One of the points that comes up in conversation about embedded librarianship is that it’s a lot easier if your organization already has an orientation towards flexibility, dynamic teams, matrix management, functional integration or some similar approach to getting diverse people working together to accomplish tasks.
If you’re working in a traditional organization and have an org chart defined by a lot of little functional boxes that don’t collaborate very well, your efforts to promote embedded librarianship are definitely going to be counter-cultural. If your arms get tired, it’s because you’re paddling upstream all day.
In my corporate experience, I was fortunate to work in an organization that really “got it” about cognitive diversity and cross-functional teaming. In addition to embracing embedded librarianship, they also established Human Resource Business Partners. As a manager, I had a designated HR person to work with on any staffing issues that came up. It made my life easier!
In the past few years, I get the feeling that the notion of an HR Business Partner has become pretty widespread. As a matter of fact, I recently read something in which the author referred to an “HRBP” without even spelling it out. It took me a minute, but I realized the acronym stood for “Human Resources Business Partner.” If you go to acronymfinder.com, you’ll have no trouble locating it.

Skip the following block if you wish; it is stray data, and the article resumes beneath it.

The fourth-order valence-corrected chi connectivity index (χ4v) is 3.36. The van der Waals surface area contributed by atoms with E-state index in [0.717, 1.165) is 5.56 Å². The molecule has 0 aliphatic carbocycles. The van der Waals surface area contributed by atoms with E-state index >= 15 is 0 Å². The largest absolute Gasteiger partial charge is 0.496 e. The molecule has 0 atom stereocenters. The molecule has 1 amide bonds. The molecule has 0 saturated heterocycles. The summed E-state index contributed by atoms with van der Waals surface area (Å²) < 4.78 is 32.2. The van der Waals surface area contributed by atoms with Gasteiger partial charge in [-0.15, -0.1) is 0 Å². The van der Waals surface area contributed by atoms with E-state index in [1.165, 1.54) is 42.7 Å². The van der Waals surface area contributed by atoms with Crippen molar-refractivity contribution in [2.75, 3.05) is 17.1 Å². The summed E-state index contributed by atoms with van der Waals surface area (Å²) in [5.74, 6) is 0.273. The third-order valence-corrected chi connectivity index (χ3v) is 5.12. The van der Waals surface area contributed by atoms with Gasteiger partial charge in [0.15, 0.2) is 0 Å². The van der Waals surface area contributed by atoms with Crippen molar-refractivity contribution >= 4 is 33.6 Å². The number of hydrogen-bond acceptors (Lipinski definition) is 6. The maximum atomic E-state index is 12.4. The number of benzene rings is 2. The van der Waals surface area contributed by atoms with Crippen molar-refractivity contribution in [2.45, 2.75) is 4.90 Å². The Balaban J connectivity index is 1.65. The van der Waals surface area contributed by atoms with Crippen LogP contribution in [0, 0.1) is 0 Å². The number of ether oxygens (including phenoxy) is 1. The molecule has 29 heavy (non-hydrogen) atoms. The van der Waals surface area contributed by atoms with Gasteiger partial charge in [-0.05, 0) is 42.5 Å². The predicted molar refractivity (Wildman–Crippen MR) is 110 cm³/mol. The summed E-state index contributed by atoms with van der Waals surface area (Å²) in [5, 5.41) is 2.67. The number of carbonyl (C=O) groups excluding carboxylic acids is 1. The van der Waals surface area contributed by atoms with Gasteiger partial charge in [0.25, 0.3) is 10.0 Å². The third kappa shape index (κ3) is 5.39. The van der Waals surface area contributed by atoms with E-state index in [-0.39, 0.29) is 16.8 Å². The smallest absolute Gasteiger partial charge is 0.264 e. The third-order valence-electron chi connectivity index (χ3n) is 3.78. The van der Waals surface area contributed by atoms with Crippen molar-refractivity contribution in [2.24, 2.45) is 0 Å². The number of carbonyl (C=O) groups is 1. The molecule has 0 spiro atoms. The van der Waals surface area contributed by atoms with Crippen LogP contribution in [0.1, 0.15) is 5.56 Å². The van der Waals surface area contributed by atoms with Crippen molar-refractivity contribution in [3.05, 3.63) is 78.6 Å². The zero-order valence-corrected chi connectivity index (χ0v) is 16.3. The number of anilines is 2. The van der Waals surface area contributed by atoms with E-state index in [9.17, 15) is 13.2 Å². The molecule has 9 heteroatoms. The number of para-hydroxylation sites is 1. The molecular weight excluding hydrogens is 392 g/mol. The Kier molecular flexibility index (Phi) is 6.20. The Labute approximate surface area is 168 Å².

The same idea seems to be taking hold in information technology units as well. In a recent interview (
), the president of American Railcar Industries, Lee Anderson, says, “Rather than training everybody in development skills, we are embedding key skill sets into business units.”
Substitute “information management” for “development” and you’ve got embedded librarians. So maybe if you’re having trouble explaining embedded librarianship in your organization, these models from Human Resources and Information Technology can help.